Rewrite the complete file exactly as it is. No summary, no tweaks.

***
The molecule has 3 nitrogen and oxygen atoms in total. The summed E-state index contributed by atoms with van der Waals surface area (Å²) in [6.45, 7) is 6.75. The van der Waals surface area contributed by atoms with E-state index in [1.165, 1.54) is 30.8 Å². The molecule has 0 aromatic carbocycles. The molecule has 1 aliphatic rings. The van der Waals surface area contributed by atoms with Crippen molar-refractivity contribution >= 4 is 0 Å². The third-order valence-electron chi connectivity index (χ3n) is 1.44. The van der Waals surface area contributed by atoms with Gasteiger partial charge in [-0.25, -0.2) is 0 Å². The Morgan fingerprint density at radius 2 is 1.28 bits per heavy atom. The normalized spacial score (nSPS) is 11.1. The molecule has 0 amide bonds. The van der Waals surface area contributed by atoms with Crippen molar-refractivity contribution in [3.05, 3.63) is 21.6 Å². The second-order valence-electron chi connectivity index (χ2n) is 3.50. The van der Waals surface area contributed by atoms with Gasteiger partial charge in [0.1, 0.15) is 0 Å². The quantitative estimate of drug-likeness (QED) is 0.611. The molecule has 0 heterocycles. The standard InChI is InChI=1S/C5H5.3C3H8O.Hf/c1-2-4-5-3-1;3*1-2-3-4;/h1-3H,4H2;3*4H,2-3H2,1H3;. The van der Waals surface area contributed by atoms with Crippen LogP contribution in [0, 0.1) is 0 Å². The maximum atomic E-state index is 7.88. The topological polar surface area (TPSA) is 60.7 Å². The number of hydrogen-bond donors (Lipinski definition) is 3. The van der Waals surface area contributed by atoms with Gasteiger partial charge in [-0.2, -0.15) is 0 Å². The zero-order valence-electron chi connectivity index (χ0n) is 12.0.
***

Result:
The molecule has 3 nitrogen and oxygen atoms in total. The summed E-state index contributed by atoms with van der Waals surface area (Å²) in [6.45, 7) is 6.75. The van der Waals surface area contributed by atoms with E-state index in [1.165, 1.54) is 30.8 Å². The molecule has 0 aromatic carbocycles. The molecule has 1 aliphatic rings. The van der Waals surface area contributed by atoms with Crippen molar-refractivity contribution >= 4 is 0 Å². The third-order valence-electron chi connectivity index (χ3n) is 1.44. The van der Waals surface area contributed by atoms with Gasteiger partial charge in [-0.25, -0.2) is 0 Å². The Morgan fingerprint density at radius 2 is 1.28 bits per heavy atom. The normalized spacial score (nSPS) is 11.1. The molecule has 0 amide bonds. The van der Waals surface area contributed by atoms with Crippen molar-refractivity contribution in [3.05, 3.63) is 21.6 Å². The second-order valence-electron chi connectivity index (χ2n) is 3.50. The van der Waals surface area contributed by atoms with Gasteiger partial charge in [0.1, 0.15) is 0 Å². The quantitative estimate of drug-likeness (QED) is 0.611. The molecule has 0 heterocycles. The standard InChI is InChI=1S/C5H5.3C3H8O.Hf/c1-2-4-5-3-1;3*1-2-3-4;/h1-3H,4H2;3*4H,2-3H2,1H3;. The van der Waals surface area contributed by atoms with Crippen LogP contribution in [0, 0.1) is 0 Å². The maximum atomic E-state index is 7.88. The topological polar surface area (TPSA) is 60.7 Å². The number of hydrogen-bond donors (Lipinski definition) is 3. The van der Waals surface area contributed by atoms with Gasteiger partial charge in [-0.2, -0.15) is 0 Å². The zero-order valence-electron chi connectivity index (χ0n) is 12.0.